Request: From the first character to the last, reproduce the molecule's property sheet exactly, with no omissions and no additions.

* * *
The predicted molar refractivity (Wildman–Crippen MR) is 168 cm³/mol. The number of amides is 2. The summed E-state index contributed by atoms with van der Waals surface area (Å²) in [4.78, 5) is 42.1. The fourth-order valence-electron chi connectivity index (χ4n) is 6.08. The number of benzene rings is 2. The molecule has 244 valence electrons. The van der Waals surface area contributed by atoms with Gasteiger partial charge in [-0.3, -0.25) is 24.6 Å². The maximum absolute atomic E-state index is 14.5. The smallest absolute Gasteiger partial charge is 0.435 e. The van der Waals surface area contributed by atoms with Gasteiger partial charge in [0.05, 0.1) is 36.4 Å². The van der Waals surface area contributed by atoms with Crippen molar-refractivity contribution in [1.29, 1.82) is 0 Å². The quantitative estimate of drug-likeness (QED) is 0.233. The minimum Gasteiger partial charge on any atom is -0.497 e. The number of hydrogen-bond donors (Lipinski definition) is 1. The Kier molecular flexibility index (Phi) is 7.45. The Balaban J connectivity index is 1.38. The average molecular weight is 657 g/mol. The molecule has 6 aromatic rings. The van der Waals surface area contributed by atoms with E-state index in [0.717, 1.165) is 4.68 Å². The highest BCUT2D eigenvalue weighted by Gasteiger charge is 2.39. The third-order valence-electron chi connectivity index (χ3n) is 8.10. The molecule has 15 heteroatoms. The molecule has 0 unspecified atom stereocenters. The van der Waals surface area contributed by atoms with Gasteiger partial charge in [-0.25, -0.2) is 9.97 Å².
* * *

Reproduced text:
The predicted molar refractivity (Wildman–Crippen MR) is 168 cm³/mol. The number of amides is 2. The summed E-state index contributed by atoms with van der Waals surface area (Å²) in [4.78, 5) is 42.1. The fourth-order valence-electron chi connectivity index (χ4n) is 6.08. The number of benzene rings is 2. The molecule has 244 valence electrons. The van der Waals surface area contributed by atoms with Gasteiger partial charge in [-0.3, -0.25) is 24.6 Å². The maximum absolute atomic E-state index is 14.5. The smallest absolute Gasteiger partial charge is 0.435 e. The van der Waals surface area contributed by atoms with Gasteiger partial charge in [0.05, 0.1) is 36.4 Å². The van der Waals surface area contributed by atoms with Crippen molar-refractivity contribution in [1.29, 1.82) is 0 Å². The quantitative estimate of drug-likeness (QED) is 0.233. The minimum Gasteiger partial charge on any atom is -0.497 e. The number of hydrogen-bond donors (Lipinski definition) is 1. The Kier molecular flexibility index (Phi) is 7.45. The Balaban J connectivity index is 1.38. The average molecular weight is 657 g/mol. The molecule has 6 aromatic rings. The van der Waals surface area contributed by atoms with E-state index in [0.717, 1.165) is 4.68 Å². The highest BCUT2D eigenvalue weighted by Gasteiger charge is 2.39. The third-order valence-electron chi connectivity index (χ3n) is 8.10. The molecule has 15 heteroatoms. The molecule has 0 unspecified atom stereocenters. The van der Waals surface area contributed by atoms with Gasteiger partial charge in [-0.25, -0.2) is 9.97 Å².